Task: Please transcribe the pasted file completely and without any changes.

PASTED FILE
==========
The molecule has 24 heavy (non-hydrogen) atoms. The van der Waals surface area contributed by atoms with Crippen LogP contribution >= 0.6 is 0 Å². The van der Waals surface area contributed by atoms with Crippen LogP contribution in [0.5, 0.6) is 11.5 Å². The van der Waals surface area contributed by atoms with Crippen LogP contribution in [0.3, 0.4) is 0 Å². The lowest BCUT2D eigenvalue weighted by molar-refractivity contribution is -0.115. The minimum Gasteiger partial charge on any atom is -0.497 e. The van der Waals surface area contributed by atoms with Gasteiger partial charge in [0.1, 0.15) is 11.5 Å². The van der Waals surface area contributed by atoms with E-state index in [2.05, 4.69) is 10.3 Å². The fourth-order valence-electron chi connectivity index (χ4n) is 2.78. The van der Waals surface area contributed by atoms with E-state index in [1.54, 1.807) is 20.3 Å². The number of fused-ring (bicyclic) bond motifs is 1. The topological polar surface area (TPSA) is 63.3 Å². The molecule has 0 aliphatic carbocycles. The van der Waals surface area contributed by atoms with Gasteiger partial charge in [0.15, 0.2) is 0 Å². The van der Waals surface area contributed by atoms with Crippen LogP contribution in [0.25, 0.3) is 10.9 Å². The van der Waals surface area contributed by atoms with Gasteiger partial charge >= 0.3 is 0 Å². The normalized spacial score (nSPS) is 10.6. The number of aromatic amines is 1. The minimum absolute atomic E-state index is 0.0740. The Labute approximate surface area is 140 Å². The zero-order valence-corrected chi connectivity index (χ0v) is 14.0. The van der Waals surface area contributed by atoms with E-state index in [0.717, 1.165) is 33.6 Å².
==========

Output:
The molecule has 24 heavy (non-hydrogen) atoms. The van der Waals surface area contributed by atoms with Crippen LogP contribution >= 0.6 is 0 Å². The van der Waals surface area contributed by atoms with Crippen LogP contribution in [0.5, 0.6) is 11.5 Å². The van der Waals surface area contributed by atoms with Crippen LogP contribution in [0.3, 0.4) is 0 Å². The lowest BCUT2D eigenvalue weighted by molar-refractivity contribution is -0.115. The minimum Gasteiger partial charge on any atom is -0.497 e. The van der Waals surface area contributed by atoms with Gasteiger partial charge in [0.1, 0.15) is 11.5 Å². The van der Waals surface area contributed by atoms with E-state index in [2.05, 4.69) is 10.3 Å². The fourth-order valence-electron chi connectivity index (χ4n) is 2.78. The van der Waals surface area contributed by atoms with E-state index in [1.54, 1.807) is 20.3 Å². The number of fused-ring (bicyclic) bond motifs is 1. The topological polar surface area (TPSA) is 63.3 Å². The molecule has 0 aliphatic carbocycles. The van der Waals surface area contributed by atoms with Gasteiger partial charge in [0.15, 0.2) is 0 Å². The van der Waals surface area contributed by atoms with Crippen LogP contribution in [0.25, 0.3) is 10.9 Å². The van der Waals surface area contributed by atoms with Gasteiger partial charge >= 0.3 is 0 Å². The normalized spacial score (nSPS) is 10.6. The number of aromatic amines is 1. The minimum absolute atomic E-state index is 0.0740. The Labute approximate surface area is 140 Å². The zero-order valence-corrected chi connectivity index (χ0v) is 14.0. The van der Waals surface area contributed by atoms with E-state index in [0.717, 1.165) is 33.6 Å².